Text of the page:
Stephanie adds: "However we acknowledge the complexities that surround the implementation of HCSW regulation and the need to explore whether the current way we regulate the nursing workforce is the most effective way to manage risks around public protection."
Lindsay answers questions about her AP role
Why did you decide to become an AP?
I fell into nursing when I was really young. I didn’t want to be a registered nurse (RN) but becoming an AP was a natural next step for me as I wanted to develop my skills. I trained in 2012 – it was a new role for my trust – but I’d been a HCA for 18 years before that.
What’s your background?
I worked for two years on the orthopaedics ward before moving to endoscopy as a senior technician. I was in this role for 16 years and was supported to complete NVQ level 3 in health and my foundation degree in health and social care practice.
I cared for patients before, during and after the procedure. I also admitted and discharged patients and had responsibility for enema administration and cannulation.
I really enjoyed teaching staff and supporting them to get the knowledge and confidence they needed; “handing up” equipment to consultants during endoscopic procedures and teaching all elements of endoscopic decontamination. I only left when I wanted to get back to more hands-on nursing care.
What does a typical day involve?
I usually start at 8.30am. I see patients with type 2 diabetes who require insulin, suppositories and bowel care or an early morning TWOC (trial without catheter). But my role varies. I could be taking blood, checking international normalised rate (INR) levels, changing catheters, dressing wounds, applying compression, or administering injections or pain medication.
No two days are the same
I undertake full assessments, welfare visits and make referrals to other services. I could be asked to see a patient with a blocked or bypassing catheter, undertake urgent skin inspections for pressure damage or wound and dressing reassessments. No two days are the same and this keeps me on my toes!
Do you work independently?
Yes, within a framework of delegated responsibility. In some situations tasks may be delegated on a named patient basis but would always fall within the level of my skill, experience and the scope of my training and competency. As an AP working alone with a delegated workload I need to have the confidence and knowledge to be able to recognise, raise concerns and take immediate action with patients who are unwell. I might request a GP, community matron or emergency services to attend.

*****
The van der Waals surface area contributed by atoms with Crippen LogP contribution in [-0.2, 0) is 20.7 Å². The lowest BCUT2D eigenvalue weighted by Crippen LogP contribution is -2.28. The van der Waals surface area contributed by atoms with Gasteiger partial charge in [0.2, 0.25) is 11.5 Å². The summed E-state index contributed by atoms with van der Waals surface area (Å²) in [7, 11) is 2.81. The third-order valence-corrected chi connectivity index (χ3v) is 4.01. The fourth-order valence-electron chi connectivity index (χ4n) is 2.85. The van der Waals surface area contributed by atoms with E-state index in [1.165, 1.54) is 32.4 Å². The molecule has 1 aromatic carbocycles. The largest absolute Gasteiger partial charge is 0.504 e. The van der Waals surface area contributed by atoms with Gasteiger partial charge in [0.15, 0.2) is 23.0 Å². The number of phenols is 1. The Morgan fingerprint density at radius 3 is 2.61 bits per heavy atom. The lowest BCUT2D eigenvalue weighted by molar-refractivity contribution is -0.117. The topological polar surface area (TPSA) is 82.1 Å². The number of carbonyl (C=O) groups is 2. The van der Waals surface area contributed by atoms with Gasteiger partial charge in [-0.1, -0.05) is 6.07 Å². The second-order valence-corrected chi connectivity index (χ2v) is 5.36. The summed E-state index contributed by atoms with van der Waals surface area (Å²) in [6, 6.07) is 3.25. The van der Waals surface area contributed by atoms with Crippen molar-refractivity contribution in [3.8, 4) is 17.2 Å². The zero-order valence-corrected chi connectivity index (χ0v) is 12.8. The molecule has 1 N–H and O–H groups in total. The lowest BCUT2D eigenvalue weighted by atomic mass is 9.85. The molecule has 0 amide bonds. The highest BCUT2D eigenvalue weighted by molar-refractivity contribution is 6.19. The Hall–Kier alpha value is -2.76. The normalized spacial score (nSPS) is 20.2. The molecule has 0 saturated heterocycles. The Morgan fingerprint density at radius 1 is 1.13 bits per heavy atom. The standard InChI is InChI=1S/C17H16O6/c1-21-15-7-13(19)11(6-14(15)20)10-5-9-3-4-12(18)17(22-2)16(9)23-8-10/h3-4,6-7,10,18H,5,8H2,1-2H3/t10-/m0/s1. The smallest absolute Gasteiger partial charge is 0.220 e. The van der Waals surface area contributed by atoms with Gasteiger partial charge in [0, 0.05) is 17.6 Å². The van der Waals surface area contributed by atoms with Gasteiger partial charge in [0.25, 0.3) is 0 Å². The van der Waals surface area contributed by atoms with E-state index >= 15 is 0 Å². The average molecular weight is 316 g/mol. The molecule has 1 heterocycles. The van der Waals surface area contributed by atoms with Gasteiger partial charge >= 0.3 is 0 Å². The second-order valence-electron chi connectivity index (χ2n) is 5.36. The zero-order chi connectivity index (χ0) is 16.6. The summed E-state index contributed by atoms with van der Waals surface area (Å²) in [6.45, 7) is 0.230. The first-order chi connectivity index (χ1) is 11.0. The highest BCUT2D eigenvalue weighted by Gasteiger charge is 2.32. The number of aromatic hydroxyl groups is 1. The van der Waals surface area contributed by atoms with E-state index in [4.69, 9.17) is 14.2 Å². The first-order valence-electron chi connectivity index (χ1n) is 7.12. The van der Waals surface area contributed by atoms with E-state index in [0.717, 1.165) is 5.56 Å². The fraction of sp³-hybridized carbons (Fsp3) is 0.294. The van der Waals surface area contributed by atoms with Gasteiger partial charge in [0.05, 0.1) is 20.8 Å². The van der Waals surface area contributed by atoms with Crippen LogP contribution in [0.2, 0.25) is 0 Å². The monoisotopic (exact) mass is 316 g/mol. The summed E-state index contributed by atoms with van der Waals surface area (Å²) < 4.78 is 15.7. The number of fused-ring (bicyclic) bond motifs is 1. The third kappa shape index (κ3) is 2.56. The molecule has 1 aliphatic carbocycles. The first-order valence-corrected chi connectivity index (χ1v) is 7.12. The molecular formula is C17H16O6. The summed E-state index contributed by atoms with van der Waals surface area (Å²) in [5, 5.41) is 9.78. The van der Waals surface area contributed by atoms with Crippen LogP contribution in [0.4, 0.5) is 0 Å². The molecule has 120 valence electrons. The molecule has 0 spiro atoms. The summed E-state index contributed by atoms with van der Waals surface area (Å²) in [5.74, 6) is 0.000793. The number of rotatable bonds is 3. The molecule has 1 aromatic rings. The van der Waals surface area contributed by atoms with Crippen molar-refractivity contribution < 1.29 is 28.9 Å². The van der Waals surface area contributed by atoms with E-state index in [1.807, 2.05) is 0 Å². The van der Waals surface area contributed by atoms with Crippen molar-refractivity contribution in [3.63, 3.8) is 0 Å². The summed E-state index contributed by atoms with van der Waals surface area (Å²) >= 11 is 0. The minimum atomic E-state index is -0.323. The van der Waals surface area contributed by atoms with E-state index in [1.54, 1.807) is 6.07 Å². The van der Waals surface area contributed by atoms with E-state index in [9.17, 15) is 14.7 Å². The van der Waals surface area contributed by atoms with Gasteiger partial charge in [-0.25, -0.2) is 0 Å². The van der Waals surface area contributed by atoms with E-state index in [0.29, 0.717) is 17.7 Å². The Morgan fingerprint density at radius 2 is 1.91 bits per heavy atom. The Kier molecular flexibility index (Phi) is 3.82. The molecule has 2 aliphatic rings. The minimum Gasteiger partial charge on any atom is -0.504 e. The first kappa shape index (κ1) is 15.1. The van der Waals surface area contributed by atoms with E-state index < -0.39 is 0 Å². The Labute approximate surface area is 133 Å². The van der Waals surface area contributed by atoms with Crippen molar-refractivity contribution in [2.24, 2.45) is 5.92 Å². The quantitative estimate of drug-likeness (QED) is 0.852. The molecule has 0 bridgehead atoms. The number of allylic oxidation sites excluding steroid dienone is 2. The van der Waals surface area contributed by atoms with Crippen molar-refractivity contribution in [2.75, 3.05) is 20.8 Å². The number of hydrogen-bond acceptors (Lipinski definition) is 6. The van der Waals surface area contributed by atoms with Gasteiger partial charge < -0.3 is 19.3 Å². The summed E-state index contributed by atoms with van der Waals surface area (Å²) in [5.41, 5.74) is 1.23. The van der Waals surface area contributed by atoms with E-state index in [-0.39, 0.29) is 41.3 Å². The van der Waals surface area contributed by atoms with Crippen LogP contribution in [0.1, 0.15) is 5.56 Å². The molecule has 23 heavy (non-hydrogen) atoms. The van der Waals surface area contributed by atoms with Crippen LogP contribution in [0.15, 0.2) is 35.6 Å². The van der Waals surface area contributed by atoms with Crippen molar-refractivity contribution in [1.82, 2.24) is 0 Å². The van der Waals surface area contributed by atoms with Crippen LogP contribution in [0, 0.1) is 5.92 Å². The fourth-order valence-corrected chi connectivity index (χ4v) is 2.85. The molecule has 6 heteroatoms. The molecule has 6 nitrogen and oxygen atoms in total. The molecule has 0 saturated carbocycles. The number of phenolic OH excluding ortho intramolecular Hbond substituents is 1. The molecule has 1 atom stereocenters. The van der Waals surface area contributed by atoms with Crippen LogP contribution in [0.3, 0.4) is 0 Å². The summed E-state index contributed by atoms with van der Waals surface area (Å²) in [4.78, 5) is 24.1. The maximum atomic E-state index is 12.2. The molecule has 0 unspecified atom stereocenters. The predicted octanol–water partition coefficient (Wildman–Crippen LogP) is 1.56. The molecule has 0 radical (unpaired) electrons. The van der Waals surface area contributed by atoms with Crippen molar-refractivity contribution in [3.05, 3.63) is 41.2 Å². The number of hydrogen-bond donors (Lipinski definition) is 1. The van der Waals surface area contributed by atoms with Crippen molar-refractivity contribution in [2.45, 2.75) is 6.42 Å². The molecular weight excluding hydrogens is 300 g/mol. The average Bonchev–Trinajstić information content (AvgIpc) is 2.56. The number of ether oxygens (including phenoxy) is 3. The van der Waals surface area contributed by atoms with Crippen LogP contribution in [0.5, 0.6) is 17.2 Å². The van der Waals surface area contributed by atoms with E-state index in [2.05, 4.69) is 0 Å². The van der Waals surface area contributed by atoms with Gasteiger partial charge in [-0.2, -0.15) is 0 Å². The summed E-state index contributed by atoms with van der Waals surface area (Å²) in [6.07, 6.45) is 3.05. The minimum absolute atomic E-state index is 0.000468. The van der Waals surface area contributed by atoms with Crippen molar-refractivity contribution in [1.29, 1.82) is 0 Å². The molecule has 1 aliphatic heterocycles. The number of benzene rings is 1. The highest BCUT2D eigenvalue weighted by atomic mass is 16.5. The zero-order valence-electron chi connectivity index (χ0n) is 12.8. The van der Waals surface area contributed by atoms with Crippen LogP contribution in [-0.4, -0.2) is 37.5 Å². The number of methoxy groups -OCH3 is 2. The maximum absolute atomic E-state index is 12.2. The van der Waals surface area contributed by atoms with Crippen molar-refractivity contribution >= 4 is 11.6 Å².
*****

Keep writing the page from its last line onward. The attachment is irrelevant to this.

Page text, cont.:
How do you build a relationship with your patients?
I see patients regularly which means I can build strong relationships, based on trust and respect. You can find out so much by asking questions and investigating their medical backgrounds and lifestyles.
If you’re not registered with the NMC are you still accountable?
Absolutely. I’m accountable and responsible for my practice to my patients, my employer and in law.
Do you have ongoing training?
Yes. As an AP I attend the same sessions as RNs in my workplace on subjects like bladder and bowel care, pressure ulcers, leg ulcers, wound management, catheters and sepsis. I also attend medicine management training specifically designed for APs. We must have signed off competencies before we can practice independently and it’s essential to maintain competences and keep up-to-date with best evidence-based practice and training.
It’s essential to maintain competences and keep up-to-date with best evidence-based practice
Are you currently undertaking any education or training programmes?
I’ve just completed my degree in health and social care management. I joined the third year as a top-up flexible student so I could continue to work full time. It was hard work but I enjoyed it.
Lindsay Cardwell works in a busy district nursing team with North Somerset Community Partnership and she’s been an AP for six years. Lindsay also represents members from the South West Region on the RCN UK Nursing Support Workers Committee.
Find out more about the AP role.